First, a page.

Considered Exclamations has a guest post by Brendan Murphy, treasurer of the SSA’s board of directors, which analyzes the political reactions to previous mass shootings and the fallout thereafter. It’s what I was asking for yesterday: for people to look at these shootings as a trend, and deal with them appropriately.
The above sign is a decoration of Fenway Park, well-known to many Bostonians, and sponsored by the Massachusetts-based organization Stop Handgun Violence. After this morning’s violence in Connecticut, those big numbers will tick upwards by 18. And yet, White House press secretary Jay Carney had the following to say this morning:
“Today’s not … a day to engage in the usual Washington policy debates. That day will come, but today’s not that day.”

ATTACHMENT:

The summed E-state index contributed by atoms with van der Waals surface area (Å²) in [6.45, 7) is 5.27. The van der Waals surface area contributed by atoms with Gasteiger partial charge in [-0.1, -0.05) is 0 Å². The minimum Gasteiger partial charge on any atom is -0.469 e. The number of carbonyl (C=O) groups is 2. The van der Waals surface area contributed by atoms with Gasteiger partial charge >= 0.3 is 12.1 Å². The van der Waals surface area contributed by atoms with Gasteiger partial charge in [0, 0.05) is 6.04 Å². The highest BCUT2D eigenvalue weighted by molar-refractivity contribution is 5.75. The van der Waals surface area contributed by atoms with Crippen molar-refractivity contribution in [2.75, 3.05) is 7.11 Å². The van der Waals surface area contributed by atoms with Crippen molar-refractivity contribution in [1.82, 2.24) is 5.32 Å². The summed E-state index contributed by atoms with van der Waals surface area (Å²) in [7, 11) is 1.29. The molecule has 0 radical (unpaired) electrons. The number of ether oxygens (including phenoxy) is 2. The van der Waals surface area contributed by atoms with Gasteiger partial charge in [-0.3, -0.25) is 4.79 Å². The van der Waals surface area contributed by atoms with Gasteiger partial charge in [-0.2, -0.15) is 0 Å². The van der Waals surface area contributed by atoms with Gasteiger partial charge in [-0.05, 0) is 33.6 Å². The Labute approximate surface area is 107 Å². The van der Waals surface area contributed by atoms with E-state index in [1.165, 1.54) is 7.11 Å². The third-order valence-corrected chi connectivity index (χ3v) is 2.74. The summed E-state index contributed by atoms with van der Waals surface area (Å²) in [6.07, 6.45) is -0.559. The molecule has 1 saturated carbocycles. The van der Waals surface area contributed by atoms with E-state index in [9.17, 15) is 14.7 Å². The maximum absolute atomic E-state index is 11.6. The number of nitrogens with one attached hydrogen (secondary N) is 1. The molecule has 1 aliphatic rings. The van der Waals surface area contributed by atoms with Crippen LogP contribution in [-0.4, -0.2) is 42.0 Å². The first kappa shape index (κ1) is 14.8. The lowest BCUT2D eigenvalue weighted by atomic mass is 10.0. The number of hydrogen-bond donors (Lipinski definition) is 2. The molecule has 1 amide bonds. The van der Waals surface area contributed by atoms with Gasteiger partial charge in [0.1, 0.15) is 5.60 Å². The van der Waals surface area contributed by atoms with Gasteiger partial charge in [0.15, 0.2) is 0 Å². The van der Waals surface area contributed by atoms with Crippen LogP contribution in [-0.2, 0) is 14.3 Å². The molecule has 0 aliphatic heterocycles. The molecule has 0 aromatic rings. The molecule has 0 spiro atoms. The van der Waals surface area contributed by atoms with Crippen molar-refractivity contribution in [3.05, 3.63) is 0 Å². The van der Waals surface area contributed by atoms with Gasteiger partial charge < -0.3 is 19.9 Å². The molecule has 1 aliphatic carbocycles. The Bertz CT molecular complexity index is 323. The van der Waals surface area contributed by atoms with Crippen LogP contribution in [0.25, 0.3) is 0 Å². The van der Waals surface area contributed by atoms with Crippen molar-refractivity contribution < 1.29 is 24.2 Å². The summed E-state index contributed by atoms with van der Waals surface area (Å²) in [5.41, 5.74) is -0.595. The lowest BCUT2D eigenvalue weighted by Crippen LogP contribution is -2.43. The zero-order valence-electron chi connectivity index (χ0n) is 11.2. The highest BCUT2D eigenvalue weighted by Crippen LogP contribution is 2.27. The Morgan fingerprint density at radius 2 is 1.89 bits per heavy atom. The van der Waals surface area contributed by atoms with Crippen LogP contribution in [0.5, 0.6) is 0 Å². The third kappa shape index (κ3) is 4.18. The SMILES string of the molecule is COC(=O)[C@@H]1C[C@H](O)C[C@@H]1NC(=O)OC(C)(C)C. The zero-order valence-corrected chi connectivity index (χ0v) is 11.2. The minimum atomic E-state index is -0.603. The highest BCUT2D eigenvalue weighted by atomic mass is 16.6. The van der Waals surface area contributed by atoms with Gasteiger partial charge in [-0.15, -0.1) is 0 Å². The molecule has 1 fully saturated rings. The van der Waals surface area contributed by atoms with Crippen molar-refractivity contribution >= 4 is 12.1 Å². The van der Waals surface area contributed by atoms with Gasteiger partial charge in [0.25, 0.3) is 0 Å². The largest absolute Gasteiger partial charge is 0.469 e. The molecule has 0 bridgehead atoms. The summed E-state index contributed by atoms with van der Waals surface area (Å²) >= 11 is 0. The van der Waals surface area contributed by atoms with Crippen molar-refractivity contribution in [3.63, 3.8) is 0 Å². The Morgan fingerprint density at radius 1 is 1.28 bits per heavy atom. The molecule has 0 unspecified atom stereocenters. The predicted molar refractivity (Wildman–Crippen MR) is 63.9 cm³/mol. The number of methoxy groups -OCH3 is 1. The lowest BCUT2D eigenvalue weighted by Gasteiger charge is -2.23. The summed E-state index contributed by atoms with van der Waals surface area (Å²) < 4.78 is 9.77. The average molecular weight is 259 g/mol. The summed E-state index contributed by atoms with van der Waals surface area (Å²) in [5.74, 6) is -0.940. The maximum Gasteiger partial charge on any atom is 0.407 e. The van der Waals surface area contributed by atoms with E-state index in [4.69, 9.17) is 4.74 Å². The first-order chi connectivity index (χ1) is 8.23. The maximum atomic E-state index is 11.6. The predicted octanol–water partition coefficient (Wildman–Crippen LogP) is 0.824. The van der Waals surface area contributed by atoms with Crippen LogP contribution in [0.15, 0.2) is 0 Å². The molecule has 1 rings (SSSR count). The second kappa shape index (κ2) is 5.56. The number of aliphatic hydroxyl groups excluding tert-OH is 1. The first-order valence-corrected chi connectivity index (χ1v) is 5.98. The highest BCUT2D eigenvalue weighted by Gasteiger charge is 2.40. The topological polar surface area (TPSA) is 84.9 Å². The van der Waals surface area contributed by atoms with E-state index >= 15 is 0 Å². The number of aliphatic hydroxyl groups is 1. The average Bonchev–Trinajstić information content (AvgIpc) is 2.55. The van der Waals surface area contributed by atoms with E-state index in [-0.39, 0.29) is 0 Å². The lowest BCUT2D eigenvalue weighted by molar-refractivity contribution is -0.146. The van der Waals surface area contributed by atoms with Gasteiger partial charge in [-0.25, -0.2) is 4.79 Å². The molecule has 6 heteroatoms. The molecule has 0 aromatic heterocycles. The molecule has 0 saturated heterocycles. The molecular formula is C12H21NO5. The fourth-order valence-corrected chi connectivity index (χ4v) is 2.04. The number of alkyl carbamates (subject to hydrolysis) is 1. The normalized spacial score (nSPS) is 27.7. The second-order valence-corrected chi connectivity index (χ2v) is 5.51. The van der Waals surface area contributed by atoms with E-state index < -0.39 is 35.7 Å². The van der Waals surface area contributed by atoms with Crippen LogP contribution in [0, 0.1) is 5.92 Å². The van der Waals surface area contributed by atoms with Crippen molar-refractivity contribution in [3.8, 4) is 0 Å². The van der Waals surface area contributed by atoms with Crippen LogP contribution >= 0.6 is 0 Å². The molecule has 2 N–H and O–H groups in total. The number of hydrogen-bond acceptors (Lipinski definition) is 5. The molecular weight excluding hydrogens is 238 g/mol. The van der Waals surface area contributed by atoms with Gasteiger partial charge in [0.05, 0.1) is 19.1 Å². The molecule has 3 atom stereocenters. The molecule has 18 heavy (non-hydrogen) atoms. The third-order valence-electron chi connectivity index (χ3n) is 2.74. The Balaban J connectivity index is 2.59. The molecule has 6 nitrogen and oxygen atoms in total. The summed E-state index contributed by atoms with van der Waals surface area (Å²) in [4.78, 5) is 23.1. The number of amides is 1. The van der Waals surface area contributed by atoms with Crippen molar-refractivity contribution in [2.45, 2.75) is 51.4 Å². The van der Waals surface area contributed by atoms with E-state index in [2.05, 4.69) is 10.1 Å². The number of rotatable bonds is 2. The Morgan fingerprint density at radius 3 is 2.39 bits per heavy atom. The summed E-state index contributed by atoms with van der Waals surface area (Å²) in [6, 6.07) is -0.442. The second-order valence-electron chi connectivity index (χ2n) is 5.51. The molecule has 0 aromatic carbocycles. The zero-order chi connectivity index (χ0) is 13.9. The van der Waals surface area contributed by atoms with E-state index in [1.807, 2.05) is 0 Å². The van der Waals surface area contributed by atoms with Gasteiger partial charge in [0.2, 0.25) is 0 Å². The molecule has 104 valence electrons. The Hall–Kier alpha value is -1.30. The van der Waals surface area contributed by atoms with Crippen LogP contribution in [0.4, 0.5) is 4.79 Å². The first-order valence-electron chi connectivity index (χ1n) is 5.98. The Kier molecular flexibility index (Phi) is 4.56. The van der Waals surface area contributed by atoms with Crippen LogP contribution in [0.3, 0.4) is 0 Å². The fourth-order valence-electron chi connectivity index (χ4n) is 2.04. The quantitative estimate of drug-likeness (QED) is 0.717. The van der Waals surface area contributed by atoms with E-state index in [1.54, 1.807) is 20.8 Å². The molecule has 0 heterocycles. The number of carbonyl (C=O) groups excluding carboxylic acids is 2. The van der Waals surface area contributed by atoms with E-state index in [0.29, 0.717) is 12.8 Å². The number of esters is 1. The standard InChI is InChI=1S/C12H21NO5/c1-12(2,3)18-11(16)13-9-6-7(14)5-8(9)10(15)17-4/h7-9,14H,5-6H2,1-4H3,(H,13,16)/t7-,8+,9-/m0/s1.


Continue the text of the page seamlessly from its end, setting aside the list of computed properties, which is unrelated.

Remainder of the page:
I agree – today is not the time to have ineffectual discussions peppered with political platitudes and unfulfilled promises of resurrecting bygone legislation. Now is the time to substantively discuss exactly what systemic forces lead us down this road time and time again. If all we do is grieve and mourn without addressing the why, we have failed the victims, and ourselves. Let’s look at some 2012 history, and what’s been said politically.